The Governor, Tsai Ju-kai, who originally negotiated the agreement, was greatly in favor of the project. His successor, Sun-Fa-hsü, Civil Governor during the negotiations reported above, was unpopular in the province and was apparently fearful of making any opposition to the Assembly; he has been transferred to another province, and Chang Huai-chih will act as Military and Civil Governor. The latter’s attitude has not yet been determined, although he is believed to be favorable to the Canal enterprise.

I also have the honor to report that on September 25 last, the Japanese Legation handed to the Chinese Foreign Office a memorandum concerning the Grand Canal enterprise in Shantung, a copy of which is enclosed herewith.* * *

I have the honor to enclose a copy of a memorandum by the Minister, and one by the Secretary of Legation, in which the attitude taken by the Legation is stated.2 In oral conversation with the Acting Minister for Foreign Affairs the position thus indicated has been taken by me, and the Minister appears to share the views of the Legation in this matter.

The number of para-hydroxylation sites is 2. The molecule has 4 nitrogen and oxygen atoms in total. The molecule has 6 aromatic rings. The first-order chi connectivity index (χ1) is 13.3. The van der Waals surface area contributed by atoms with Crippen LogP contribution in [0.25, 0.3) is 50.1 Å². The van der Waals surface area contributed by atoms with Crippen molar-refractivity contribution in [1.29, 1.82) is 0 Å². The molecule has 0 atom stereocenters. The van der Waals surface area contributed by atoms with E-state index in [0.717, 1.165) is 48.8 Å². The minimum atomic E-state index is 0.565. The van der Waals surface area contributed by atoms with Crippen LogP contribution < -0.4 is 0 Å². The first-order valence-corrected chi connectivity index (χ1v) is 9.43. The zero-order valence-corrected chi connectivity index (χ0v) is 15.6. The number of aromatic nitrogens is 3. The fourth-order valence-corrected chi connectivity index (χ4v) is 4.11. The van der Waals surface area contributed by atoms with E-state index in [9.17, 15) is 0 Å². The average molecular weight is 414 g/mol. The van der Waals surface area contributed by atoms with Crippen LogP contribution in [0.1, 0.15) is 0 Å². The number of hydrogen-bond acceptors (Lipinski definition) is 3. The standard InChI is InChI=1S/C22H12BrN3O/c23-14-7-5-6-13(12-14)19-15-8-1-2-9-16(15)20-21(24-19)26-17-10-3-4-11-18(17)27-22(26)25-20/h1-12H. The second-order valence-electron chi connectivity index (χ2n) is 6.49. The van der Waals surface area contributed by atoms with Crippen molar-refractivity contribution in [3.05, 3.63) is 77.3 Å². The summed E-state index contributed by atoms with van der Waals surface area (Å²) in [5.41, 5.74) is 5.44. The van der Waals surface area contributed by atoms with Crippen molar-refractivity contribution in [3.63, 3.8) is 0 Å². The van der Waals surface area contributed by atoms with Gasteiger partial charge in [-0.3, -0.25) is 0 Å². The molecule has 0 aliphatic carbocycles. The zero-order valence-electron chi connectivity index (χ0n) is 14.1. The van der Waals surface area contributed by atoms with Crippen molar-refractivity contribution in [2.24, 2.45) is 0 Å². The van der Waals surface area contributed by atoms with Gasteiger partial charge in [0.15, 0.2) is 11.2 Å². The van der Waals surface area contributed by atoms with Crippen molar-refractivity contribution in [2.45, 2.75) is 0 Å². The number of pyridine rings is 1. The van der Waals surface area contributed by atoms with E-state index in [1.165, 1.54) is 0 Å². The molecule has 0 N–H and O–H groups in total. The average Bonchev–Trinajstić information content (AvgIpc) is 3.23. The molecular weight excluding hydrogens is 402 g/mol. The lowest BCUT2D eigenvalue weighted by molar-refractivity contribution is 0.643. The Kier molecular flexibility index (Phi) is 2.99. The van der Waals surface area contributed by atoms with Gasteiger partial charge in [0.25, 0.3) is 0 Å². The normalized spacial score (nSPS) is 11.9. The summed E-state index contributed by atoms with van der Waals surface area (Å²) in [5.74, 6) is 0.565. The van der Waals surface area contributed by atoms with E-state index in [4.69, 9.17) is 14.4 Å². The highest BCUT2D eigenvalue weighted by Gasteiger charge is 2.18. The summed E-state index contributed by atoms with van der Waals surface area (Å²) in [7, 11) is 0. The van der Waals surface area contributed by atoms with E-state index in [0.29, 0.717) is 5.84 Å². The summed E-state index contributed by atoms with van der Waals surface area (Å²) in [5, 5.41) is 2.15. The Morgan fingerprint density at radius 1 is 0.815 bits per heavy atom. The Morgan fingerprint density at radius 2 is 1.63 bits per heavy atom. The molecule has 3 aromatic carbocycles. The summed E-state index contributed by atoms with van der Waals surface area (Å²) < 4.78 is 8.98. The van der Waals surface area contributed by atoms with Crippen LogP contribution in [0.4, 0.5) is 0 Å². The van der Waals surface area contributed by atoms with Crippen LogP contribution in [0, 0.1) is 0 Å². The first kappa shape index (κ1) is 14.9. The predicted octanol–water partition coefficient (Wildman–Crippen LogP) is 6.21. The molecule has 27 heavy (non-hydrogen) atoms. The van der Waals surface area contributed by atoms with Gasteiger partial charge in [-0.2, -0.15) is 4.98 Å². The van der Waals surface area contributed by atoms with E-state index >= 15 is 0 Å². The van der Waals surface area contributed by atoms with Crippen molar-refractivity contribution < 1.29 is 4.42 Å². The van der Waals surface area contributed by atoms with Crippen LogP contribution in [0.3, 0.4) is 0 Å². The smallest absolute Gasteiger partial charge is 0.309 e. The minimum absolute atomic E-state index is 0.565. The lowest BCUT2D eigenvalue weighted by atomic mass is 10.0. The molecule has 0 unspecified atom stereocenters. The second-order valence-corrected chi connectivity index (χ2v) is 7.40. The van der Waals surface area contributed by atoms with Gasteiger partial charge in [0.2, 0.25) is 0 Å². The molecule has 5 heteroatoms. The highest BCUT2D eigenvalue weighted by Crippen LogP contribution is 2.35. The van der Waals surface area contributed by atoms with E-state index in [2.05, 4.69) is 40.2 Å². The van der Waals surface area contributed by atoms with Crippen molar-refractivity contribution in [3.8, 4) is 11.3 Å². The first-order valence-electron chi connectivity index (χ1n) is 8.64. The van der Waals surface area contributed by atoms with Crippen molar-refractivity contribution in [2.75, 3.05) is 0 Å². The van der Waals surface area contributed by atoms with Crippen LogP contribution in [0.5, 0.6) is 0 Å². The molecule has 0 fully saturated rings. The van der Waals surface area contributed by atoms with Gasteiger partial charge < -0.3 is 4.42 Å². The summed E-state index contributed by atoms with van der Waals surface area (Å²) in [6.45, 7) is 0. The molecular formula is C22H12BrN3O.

With respect to the Kiangsu section of the Canal, the demand of the American International Corporation that the Provincial Government should guarantee the loan, referred to in your telegram of [Page 126] June 15 and in my telegrams of June 19 and June 26, has delayed negotiations. The political situation in Kiangsu is somewhat uncertain, and the Central Government has only now sent Mr. Pan Fu to that province, in order to prepare the way for cooperation of the local authorities with the Central Government in the matter of the loan. I believe that it will be possible to get a formal expression of such cooperation.